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497Strat.ppt
497Strat.ppt
497Strat.ppt
497Strat.ppt
497Strat.ppt
497Strat.ppt
497Strat.ppt
497Strat.ppt
497Strat.ppt
497Strat.ppt
497Strat.ppt
497Strat.ppt
497Strat.ppt
497Strat.ppt
497Strat.ppt
497Strat.ppt
497Strat.ppt
497Strat.ppt
497Strat.ppt
497Strat.ppt
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  • 1. Business Strategies Professor Lai MGMT 497
  • 2. Strategy levels Top Management Business Unit #1 Business Unit #2 Business Unit #3 R&D, Marketing & Sales, Finance, Information Systems, Human Resources Procurement, Marketing & Sales, Manufacturing, Information Systems, Human Resources R&D, Manufacturing, Marketing & Sales, Logistics, Human Resources Functional (secure effective & efficient operations in each area) Corporate-level (define the overall scope & direction of the company) Business-level (secure competitive advantage for each business unit)
  • 3. Issues addressed by corporate strategies <ul><li>Scope of operations </li></ul><ul><ul><li>Which product or service markets should the company compete in? </li></ul></ul><ul><ul><li>Which geographic markets should the company serve? </li></ul></ul><ul><li>Extent and type of diversification </li></ul><ul><ul><li>How broad should the corporate portfolio of businesses be? </li></ul></ul><ul><ul><li>Should related or unrelated diversification be pursued? </li></ul></ul><ul><ul><li>Are there new businesses the company should enter? </li></ul></ul><ul><ul><li>Are there existing businesses the company should terminate or divest? </li></ul></ul><ul><li>Organizational structure and integration </li></ul><ul><ul><li>How should the company be structured? </li></ul></ul><ul><ul><li>How much should the company integrate its various lines or units of business? </li></ul></ul><ul><li>Deployment of resources </li></ul><ul><ul><li>How should the company allocate resources among business units? </li></ul></ul><ul><ul><li>Which business units will be stressed? </li></ul></ul>
  • 4. Corporate portfolio strategy <ul><li>This guides decisions on which business to expand, maintain or exit: </li></ul><ul><ul><li>STARS are businesses with a high market share in a fast-growing market. They can generate significant cash flows but may also need a lot of resources to sustain their growth. </li></ul></ul><ul><ul><li>QUESTION MARKS are businesses with little market share but a high growth potential. These businesses are cash users and can be risky. </li></ul></ul><ul><ul><li>CASH COWS are businesses that have a high market share in a slow-growth market. They generate dependable cash flows to fund business units with better growth. Invest just to maintain their market positions. </li></ul></ul><ul><ul><li>DOGS are businesses with a low market share in a slow-growth market. Such businesses can still be profitable but the company will not invest in them any further and may even consider selling them. </li></ul></ul>DOGS CASH COWS Low QUESTION MARKS STARS High Market Growth Low High Market Share Boston Consulting Group (BCG) Matrix:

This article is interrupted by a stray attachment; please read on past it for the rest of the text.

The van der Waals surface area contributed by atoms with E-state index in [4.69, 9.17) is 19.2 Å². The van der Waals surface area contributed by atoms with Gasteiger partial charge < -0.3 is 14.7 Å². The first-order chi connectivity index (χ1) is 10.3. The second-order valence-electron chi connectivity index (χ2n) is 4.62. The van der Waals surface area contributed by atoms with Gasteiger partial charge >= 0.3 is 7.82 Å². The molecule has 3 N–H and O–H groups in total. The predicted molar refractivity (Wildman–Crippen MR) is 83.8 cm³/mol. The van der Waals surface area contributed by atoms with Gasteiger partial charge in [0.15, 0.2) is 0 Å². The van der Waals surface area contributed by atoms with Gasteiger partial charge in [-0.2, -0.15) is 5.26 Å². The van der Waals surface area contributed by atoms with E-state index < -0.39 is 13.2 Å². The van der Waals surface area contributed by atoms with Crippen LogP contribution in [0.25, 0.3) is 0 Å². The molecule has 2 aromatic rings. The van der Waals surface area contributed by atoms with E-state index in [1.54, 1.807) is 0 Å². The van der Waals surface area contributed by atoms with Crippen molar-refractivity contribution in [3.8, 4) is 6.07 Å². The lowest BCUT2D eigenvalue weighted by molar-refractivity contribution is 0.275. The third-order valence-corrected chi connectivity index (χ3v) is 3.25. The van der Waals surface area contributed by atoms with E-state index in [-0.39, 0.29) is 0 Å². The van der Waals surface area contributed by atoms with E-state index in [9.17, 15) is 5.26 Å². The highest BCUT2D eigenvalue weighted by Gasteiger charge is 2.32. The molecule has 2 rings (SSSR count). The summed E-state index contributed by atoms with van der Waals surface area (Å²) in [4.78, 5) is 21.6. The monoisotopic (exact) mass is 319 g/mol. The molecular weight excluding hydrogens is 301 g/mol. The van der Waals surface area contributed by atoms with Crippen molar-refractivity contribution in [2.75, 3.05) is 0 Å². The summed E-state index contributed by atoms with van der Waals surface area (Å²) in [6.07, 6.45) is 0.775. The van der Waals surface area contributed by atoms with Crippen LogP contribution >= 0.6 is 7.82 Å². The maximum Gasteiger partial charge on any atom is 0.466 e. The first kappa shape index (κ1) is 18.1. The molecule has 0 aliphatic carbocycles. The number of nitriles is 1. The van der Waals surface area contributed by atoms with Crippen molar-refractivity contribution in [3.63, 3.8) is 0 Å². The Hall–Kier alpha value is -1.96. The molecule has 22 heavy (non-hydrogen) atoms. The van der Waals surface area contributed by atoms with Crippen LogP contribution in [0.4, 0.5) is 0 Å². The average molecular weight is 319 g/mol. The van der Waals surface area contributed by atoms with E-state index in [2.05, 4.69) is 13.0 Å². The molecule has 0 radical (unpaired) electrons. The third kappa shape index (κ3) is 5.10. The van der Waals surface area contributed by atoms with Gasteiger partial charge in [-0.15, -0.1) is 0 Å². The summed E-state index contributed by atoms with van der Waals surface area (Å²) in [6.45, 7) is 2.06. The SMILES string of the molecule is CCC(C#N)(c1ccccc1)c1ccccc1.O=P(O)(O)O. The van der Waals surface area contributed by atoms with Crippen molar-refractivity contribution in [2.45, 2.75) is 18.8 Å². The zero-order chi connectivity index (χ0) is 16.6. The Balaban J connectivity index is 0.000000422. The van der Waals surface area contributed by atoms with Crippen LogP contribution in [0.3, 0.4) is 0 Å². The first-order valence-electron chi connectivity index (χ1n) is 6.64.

• 5. Corporate directional (grand) strategies <ul><li>Growth strategies </li></ul><ul><ul><li>Type : Concentration vs. diversification </li></ul></ul><ul><ul><li>Level : Vertical integration vs. horizontal integration </li></ul></ul><ul><ul><li>Geographic Location : International growth vs. domestic growth </li></ul></ul><ul><li>Stability strategies </li></ul><ul><ul><li>Pause, digest, and consolidate after rapid growth or some turbulent events </li></ul></ul><ul><li>Retrenchment strategies </li></ul><ul><ul><li>Turnaround through cost cutting, downsizing, divestment, or spin-off </li></ul></ul><ul><ul><li>Bankruptcy and restructuring </li></ul></ul><ul><ul><li>Liquidation (last resort) </li></ul></ul>
  • 6. Corporate growth strategies Vertical Integration Forward or Backward International Global or Multi-domestic Horizontal Integration Diversification Related or Unrelated Corporate Growth Concentration
  • 7. Concentration strategy <ul><li>Focusing on expanding the company’s primary lines of business </li></ul><ul><li>Examples : Merck, Walgreen, Cisco, Starbucks, UPS </li></ul><ul><li>Potential benefits of concentration </li></ul><ul><ul><li>Allows the company to specialize in and master one business </li></ul></ul><ul><ul><li>No dilution of management’s attention – the management can focus on what the company knows and does best </li></ul></ul><ul><li>Drawbacks of concentration </li></ul><ul><ul><li>The current industry may become mature and even decline </li></ul></ul><ul><ul><li>The industry conditions can be too unstable </li></ul></ul><ul><ul><li>Too much dependence on a single industry makes the company vulnerable to risks of product obsolescence (due to changes in, e.g., technology or consumer preferences) </li></ul></ul><ul><ul><li>Miss the opportunity to leverage resources and capabilities to other businesses </li></ul></ul>